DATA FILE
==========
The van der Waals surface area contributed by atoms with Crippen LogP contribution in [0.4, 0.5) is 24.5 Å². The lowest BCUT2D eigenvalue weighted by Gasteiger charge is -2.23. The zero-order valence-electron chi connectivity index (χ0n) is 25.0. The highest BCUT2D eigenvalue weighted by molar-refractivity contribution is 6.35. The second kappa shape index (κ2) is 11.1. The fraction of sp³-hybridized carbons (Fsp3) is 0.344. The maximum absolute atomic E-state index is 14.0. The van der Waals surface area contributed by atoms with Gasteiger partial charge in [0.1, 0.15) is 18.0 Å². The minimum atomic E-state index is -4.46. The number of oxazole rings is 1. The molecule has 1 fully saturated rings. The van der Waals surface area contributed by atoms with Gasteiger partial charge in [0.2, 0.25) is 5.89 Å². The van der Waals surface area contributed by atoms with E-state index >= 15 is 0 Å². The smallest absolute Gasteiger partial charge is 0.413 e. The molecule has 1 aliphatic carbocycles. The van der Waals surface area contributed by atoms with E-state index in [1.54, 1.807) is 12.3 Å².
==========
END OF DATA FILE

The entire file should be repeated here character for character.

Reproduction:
The van der Waals surface area contributed by atoms with Crippen LogP contribution in [0.4, 0.5) is 24.5 Å². The lowest BCUT2D eigenvalue weighted by Gasteiger charge is -2.23. The zero-order valence-electron chi connectivity index (χ0n) is 25.0. The highest BCUT2D eigenvalue weighted by molar-refractivity contribution is 6.35. The second kappa shape index (κ2) is 11.1. The fraction of sp³-hybridized carbons (Fsp3) is 0.344. The maximum absolute atomic E-state index is 14.0. The van der Waals surface area contributed by atoms with Gasteiger partial charge in [0.1, 0.15) is 18.0 Å². The minimum atomic E-state index is -4.46. The number of oxazole rings is 1. The molecule has 1 fully saturated rings. The van der Waals surface area contributed by atoms with Gasteiger partial charge in [0.2, 0.25) is 5.89 Å². The van der Waals surface area contributed by atoms with E-state index >= 15 is 0 Å². The smallest absolute Gasteiger partial charge is 0.413 e. The molecule has 1 aliphatic carbocycles. The van der Waals surface area contributed by atoms with E-state index in [1.54, 1.807) is 12.3 Å².